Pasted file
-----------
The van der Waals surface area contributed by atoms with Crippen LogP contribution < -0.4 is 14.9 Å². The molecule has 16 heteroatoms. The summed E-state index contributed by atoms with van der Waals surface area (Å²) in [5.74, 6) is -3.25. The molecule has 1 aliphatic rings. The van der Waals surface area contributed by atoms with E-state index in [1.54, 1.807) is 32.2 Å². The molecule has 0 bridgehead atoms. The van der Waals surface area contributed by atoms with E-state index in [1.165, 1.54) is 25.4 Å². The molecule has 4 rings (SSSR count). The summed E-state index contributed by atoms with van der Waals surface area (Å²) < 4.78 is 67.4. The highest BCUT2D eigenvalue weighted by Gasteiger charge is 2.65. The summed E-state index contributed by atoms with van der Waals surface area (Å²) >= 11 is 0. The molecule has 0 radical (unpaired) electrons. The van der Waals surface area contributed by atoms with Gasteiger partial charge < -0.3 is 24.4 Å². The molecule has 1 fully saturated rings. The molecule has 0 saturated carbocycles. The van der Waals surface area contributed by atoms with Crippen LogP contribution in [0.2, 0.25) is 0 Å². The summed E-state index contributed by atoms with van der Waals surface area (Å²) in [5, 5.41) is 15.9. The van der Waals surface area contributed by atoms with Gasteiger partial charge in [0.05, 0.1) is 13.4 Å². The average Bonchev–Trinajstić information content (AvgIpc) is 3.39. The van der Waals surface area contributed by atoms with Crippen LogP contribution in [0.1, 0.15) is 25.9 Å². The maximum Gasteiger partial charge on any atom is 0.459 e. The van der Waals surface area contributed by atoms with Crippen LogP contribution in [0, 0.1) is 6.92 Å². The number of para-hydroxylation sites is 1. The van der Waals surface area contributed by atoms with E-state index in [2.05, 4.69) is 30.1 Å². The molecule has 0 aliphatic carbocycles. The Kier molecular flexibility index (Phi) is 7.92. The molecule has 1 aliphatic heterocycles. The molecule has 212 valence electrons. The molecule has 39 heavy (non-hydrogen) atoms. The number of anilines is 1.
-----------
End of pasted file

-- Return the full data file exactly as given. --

The van der Waals surface area contributed by atoms with Crippen LogP contribution < -0.4 is 14.9 Å². The molecule has 16 heteroatoms. The summed E-state index contributed by atoms with van der Waals surface area (Å²) in [5.74, 6) is -3.25. The molecule has 1 aliphatic rings. The van der Waals surface area contributed by atoms with E-state index in [1.54, 1.807) is 32.2 Å². The molecule has 0 bridgehead atoms. The van der Waals surface area contributed by atoms with E-state index in [1.165, 1.54) is 25.4 Å². The molecule has 4 rings (SSSR count). The summed E-state index contributed by atoms with van der Waals surface area (Å²) < 4.78 is 67.4. The highest BCUT2D eigenvalue weighted by Gasteiger charge is 2.65. The summed E-state index contributed by atoms with van der Waals surface area (Å²) >= 11 is 0. The molecule has 0 radical (unpaired) electrons. The van der Waals surface area contributed by atoms with Gasteiger partial charge < -0.3 is 24.4 Å². The molecule has 1 fully saturated rings. The molecule has 0 saturated carbocycles. The van der Waals surface area contributed by atoms with Crippen LogP contribution in [0.2, 0.25) is 0 Å². The summed E-state index contributed by atoms with van der Waals surface area (Å²) in [5, 5.41) is 15.9. The van der Waals surface area contributed by atoms with Gasteiger partial charge in [0.05, 0.1) is 13.4 Å². The average Bonchev–Trinajstić information content (AvgIpc) is 3.39. The van der Waals surface area contributed by atoms with Crippen LogP contribution in [0.1, 0.15) is 25.9 Å². The maximum Gasteiger partial charge on any atom is 0.459 e. The van der Waals surface area contributed by atoms with Crippen LogP contribution in [0, 0.1) is 6.92 Å². The number of para-hydroxylation sites is 1. The van der Waals surface area contributed by atoms with E-state index in [2.05, 4.69) is 30.1 Å². The molecule has 0 aliphatic carbocycles. The Kier molecular flexibility index (Phi) is 7.92. The molecule has 1 aliphatic heterocycles. The molecule has 212 valence electrons. The molecule has 39 heavy (non-hydrogen) atoms. The number of anilines is 1.